Teaching Philosophy

“Let me recite what history teaches. History teaches.”
—Gertrude Stein[1]

I had been reading historical monographs and articles for quite a few semesters before I became an historian. I understood words like “problematic” and “contextualize” very well and could even use “hegemony” with enough facility to fool the uninitiated. My particular road to Damascus did not lead through the library or the classroom however, but through the Hudson’s Bay Company archives in downtown Winnipeg. On my first nervous visit to that building, after what seemed years and years of talking about history, I finally confronted the thing itself. It was there, illuminated by the rather grubby light of a decrepit microfilm reader, that I found myself reading the expressive hand of one Robert Harding and learning that on June 1st 1842 it had been blowing snow in Churchill, the Cree had brought by some geese, and Macleod had planted three rows of turnips. The utter banality of Harding’s observations was surpassed only by my utter astonishment that they were still there waiting to be read. My first impulse was to look around for someone with whom to share my delight. Alas, all I could find in that place were other historians – each as obsessed with their own petty discoveries as I was with mine. And such has been my career since.

Now that the prospect of a captive audience beckons, I realize I will have to do somewhat better than turnips and geese. I suspect that I share with von Ranke – at some stubborn and unconscious level – the naïve conviction that reports like Harding’s are evidence of what actually happened in the past, but that kind of sentimental and irresponsible talk will not do in the modern classroom. Stein’s epigram provides a useful antidote to any such romanticism, and has the parsimonious intellectual rigor on which a respectable teaching philosophy can be built so I have taken it as my motto. History teaches and perhaps that it is all it does. It makes claims – or rather historians do – about the past, and such claims are freighted with all sorts of ideological weight. In an ideal world, in an ideal university, and in an ideal history department, the classroom would be a space in which young men and women feel safe enough to ask any question they wish about such arguments and how the evidence that supports them is produced and arranged. This ideal classroom would be a laboratory in which accounts of the past can be fearlessly weighed and evaluated and where the student can measure what he or she already knows against what he or she has just learned. That such a place does not exist does not prevent it from serving me as my model.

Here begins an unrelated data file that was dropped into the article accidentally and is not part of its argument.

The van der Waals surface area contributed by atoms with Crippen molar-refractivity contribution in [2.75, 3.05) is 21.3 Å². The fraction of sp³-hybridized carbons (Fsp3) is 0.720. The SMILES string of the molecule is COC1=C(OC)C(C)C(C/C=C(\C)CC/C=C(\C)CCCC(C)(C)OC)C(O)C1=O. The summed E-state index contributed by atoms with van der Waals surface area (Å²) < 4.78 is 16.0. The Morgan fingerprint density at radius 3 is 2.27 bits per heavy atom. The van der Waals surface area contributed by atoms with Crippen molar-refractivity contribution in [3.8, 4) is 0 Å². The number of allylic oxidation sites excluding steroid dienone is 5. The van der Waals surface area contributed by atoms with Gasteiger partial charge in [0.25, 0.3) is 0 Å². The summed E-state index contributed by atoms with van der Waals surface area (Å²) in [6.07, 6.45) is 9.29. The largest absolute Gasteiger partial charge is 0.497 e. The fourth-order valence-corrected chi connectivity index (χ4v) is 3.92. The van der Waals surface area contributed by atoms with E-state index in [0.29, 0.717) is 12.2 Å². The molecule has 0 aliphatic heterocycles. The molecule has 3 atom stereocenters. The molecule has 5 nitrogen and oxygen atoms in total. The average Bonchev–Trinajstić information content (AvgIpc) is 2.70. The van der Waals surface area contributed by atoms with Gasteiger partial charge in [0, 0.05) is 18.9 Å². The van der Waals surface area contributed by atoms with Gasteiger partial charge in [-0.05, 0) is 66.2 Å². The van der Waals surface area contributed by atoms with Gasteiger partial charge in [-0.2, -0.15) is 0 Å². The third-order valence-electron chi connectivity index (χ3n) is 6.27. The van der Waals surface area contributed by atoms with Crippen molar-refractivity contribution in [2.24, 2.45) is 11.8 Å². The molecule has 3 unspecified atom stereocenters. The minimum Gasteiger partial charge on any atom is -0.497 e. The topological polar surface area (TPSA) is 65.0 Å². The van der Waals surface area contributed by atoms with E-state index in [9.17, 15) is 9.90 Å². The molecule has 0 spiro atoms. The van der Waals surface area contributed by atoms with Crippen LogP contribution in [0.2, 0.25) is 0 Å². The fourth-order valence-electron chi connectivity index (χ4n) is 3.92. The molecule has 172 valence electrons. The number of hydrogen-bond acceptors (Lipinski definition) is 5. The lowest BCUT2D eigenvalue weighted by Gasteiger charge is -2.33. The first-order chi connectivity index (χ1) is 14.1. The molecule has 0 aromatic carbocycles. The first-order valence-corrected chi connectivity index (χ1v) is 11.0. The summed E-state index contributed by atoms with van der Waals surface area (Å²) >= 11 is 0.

It is important to bear in mind, that like all teaching philosophies, this one is written for the teacher and not the student. While I stand by my imaginary laboratory as an ethically and politically justifiable pedagogical goal, I have constructed it primarily in order to rationalize my own professional choices and my own intellectual agenda. It protects me from niggling doubts and irritating questions of the “if you can’t ever really know then what’s the point of it” variety by making history an exercise in critical thought. But history is more than such an exercise – at least to me. I genuinely enjoy theoretical debate, I have an embarrassing passion for historiography, and any evidence of ideological critique in an undergraduate paper invariably brings me pleasure. Yet while good history should have a corrosive effect on prejudice and assumption, it would sadden me if the cultivated skepticism of the classroom were to dissolve my students’ delight in the past altogether – surely that can be postponed until graduate school.

My favorite moment as a teaching assistant at Duke occurred when Ed Balleisen pushed his students from out of the classroom in which he was teaching American legal history and into the Rare Books Room. It was a moment I hope to reproduce as best I can in my own teaching by always emphasizing the importance and the materiality of the primary text. For a good number of the Professor Balleisen’s students – and it was not so easy to predict which ones – the subject came alive in a way it never could in the lecture hall. They handled the yellowed old letters and legal documents with undue solemnity, muddled their way through unfamiliar script and in hushed tones asked the Professor and myself questions about Civil War veterans’ pensions, anti-trust suits in the 1930s, and debt collection on the frontier, as if they had just found the keys to unlock all the mysteries of the past. “Aaah,” I thought. “Turnips and geese. Turnips and geese.”


[1] Gertrude Stein, “If I told him: A completed portrait of Pablo Picasso.” A Stein Reader edited with an introduction by Ulla E. Dydo Evanston, Ill. : Northwestern University Press, 1993. p. 464